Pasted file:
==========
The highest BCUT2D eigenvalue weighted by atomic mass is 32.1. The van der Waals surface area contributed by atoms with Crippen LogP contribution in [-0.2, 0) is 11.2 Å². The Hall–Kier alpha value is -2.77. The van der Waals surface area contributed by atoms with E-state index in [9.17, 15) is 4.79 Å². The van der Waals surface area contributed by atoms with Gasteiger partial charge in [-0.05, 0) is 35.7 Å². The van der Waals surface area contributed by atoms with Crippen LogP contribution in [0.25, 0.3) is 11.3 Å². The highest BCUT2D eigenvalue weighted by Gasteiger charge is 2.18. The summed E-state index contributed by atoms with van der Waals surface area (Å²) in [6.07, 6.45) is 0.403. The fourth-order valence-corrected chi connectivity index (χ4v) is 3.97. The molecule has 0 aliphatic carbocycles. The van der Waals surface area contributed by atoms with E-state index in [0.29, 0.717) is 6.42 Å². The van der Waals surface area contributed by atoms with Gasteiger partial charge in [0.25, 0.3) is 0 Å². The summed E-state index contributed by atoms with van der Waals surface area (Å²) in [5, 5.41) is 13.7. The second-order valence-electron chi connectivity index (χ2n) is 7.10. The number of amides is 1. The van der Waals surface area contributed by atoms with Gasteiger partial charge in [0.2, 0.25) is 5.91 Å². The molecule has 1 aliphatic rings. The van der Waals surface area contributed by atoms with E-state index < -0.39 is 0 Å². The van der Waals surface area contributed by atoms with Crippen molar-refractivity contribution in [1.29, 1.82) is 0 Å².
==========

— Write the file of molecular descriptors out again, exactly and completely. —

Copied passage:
The highest BCUT2D eigenvalue weighted by atomic mass is 32.1. The van der Waals surface area contributed by atoms with Crippen LogP contribution in [-0.2, 0) is 11.2 Å². The Hall–Kier alpha value is -2.77. The van der Waals surface area contributed by atoms with E-state index in [9.17, 15) is 4.79 Å². The van der Waals surface area contributed by atoms with Gasteiger partial charge in [-0.05, 0) is 35.7 Å². The van der Waals surface area contributed by atoms with Crippen LogP contribution in [0.25, 0.3) is 11.3 Å². The highest BCUT2D eigenvalue weighted by Gasteiger charge is 2.18. The summed E-state index contributed by atoms with van der Waals surface area (Å²) in [6.07, 6.45) is 0.403. The fourth-order valence-corrected chi connectivity index (χ4v) is 3.97. The molecule has 0 aliphatic carbocycles. The van der Waals surface area contributed by atoms with E-state index in [0.29, 0.717) is 6.42 Å². The van der Waals surface area contributed by atoms with Gasteiger partial charge in [0.25, 0.3) is 0 Å². The summed E-state index contributed by atoms with van der Waals surface area (Å²) in [5, 5.41) is 13.7. The second-order valence-electron chi connectivity index (χ2n) is 7.10. The number of amides is 1. The van der Waals surface area contributed by atoms with Gasteiger partial charge in [0.2, 0.25) is 5.91 Å². The molecule has 1 aliphatic rings. The van der Waals surface area contributed by atoms with E-state index < -0.39 is 0 Å². The van der Waals surface area contributed by atoms with Crippen molar-refractivity contribution in [1.29, 1.82) is 0 Å².